USA Today Interview with Robert Pattinson

Sipping on coffee with milk on a sunny morning at the Four Seasons, Pattinson describes attempts to housebreak the "German shepherdy-mix" he recently adopted from a shelter in Louisiana. "He's called Bear," Pattinson says matter-of-factly.

"I was trying to potty-train him to go on the balcony of the hotel room," he says. "It was so windy in Vancouver, the door slammed in his face, and I was just like, nooo." He sighs: Before Bear was adopted, the pup was found in a trash can outside a bar and has since almost had a run-in with a wolf and a seagull in Vancouver. "He's got a door phobia anyway."

Clad in a plaid button-down and jeans, and minus screaming fans, paparazzi, managers and studio minders, Pattinson lets go of his shyness in the time it takes to recap an "unbearably irritating" game of Words With Friends. It's only in front of a video camera later that he noticeably shrinks, adopting a hunch that matches his quick-to-draw sheepish grin. But one-on-one, conversation spins like cotton candy as Pattinson, 24, discusses hanging up his trademark vampire fangs for the 1930s-set Big Top world of Water for Elephants, a movie he calls "definitely bigger" than any other he has done outside the Twilight franchise.

In Water for Elephants, which hits theaters Friday and is based on the best-selling book by Sara Gruen, Pattinson plays Jacob, a veterinary student who abandons his studies and jumps aboard a steam train for the Benzini Bros. roughshod circus. Jacob quickly falls for star performer Marlena (Reese Witherspoon), who is trapped in a marriage with the circus owner (Christoph Waltz).

Blame it all on the selling power of an gentle giant named Tai.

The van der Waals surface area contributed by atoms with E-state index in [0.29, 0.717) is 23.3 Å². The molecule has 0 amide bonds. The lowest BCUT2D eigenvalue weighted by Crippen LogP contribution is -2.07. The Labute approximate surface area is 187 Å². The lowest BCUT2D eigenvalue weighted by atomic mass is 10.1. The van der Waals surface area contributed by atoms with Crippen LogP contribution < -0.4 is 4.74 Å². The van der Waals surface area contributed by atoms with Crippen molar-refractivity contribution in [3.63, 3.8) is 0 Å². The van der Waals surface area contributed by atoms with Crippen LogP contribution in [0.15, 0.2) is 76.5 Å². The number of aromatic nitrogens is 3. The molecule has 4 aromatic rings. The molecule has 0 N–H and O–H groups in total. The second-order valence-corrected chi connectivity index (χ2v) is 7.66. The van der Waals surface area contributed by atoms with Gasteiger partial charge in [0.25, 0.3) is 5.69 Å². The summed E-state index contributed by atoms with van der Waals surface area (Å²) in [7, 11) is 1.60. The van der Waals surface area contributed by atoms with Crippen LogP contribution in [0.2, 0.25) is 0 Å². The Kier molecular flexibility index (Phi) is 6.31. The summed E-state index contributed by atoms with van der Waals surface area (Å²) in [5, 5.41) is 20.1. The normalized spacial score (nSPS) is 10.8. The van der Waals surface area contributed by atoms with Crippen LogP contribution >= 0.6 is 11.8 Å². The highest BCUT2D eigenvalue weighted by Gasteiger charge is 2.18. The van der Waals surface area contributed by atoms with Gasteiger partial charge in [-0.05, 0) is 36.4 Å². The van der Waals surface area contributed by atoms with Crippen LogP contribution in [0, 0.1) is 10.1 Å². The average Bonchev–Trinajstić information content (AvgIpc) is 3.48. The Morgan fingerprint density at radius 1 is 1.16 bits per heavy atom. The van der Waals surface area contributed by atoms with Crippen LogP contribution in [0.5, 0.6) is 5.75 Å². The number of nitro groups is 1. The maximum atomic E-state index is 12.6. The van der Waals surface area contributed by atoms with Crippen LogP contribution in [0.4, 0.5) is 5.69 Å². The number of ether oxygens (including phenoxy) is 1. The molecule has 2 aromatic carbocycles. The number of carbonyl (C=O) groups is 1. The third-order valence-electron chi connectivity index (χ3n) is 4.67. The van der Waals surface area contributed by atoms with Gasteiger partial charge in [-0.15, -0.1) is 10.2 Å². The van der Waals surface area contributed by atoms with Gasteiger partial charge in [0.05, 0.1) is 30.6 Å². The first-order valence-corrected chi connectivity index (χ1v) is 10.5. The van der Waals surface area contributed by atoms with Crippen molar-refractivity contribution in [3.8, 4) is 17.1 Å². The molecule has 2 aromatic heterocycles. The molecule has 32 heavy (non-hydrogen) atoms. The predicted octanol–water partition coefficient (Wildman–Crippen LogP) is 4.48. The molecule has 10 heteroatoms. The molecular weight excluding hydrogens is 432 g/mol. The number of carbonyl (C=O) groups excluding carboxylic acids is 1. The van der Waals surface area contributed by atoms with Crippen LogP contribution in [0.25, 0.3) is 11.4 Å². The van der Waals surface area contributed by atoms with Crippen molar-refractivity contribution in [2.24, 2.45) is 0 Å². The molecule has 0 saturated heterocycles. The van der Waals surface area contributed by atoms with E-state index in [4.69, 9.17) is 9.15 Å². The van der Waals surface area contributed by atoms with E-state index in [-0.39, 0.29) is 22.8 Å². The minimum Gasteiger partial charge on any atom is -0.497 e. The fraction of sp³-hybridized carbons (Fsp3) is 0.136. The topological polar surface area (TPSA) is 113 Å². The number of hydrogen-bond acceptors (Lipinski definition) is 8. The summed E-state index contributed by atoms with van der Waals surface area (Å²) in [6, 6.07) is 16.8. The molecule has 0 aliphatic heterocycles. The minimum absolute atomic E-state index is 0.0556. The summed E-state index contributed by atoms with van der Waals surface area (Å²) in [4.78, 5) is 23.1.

Cowboys and trains

Director Francis Lawrence (I Am Legend) banked on Pattinson's love of animals to sell him on the script.

"The first time I met (Lawrence), we went to meet Tai the elephant at her house," says Pattinson of the 42-year-old elephant who plays lumbering Rosie, the Benzini Bros. main act. Tai showed off tricks the studio originally thought could be accomplished only by a computer-generated elephant.

Charmed, Pattinson read the script on the ride back. Plus, "I always wanted to do something in the '30s in America," he says. "It's kind of my idea of what America really is, that period, kind of the best time to be in America. You're still kind of a cowboy, but there's this huge energy. The future was being created then."

The love triangle complete, Pattinson, Witherspoon and Waltz headed for Piru, Calif., where the desert set was bursting with circus tents, steam trains, hundreds of extras, spangled costumes, circus performers and animals. "There was something about the ruggedness of it, which I hadn't really done," Pattinson says.

Lawrence saw immediate chemistry between Pattinson and Witherspoon. "I think he's never been quite as charming as he's been in this," he says. "I think he feels like a real leading man."

The film put a newly clean-cut Pattinson in the center ring with two Academy Award winners (Witherspoon for 2005's Walk the Line and Waltz for 2009's Inglourius Basterds) and a coterie of more than 600 animals. "I'm sure Rob had some insecurities coming up into scenes against Christoph and Reese, but he never showed it," Lawrence says. "I think he watched and learned and listened."

And there were distractions. Witherspoon, who occasionally brought her kids to the zoolike set, laughs as she talks about Tai following Pattinson "sort of like man's best friend — even though she's 9,000 pounds." Pattinson recounts "insane" days, including one when the script finds Waltz taunting Pattinson to hand-feed a hungry lion. Pattinson opens the cage, and the lion pounces.

"We did the first take, and sure enough, the lion just ripped the (prosthetic) arm in and wouldn't give it back," Pattinson says. "He didn't even care about the meat. He just wanted to eat the fake arm. I was absolutely terrified."

"Both Rob and Christoph coined the term 'no acting required' in the lion scenes," Lawrence adds with a chuckle. "You didn't have to pretend to be afraid when you were around the lion."

Scarier still was the scene where Pattinson is knocked down by a stallion. "That was terrifying," says the actor, who admits to a fear of horses.

In Elephants, Pattinson's name receives equal billing with Witherspoon and Waltz, a nod to his international success with filmgoers.

 

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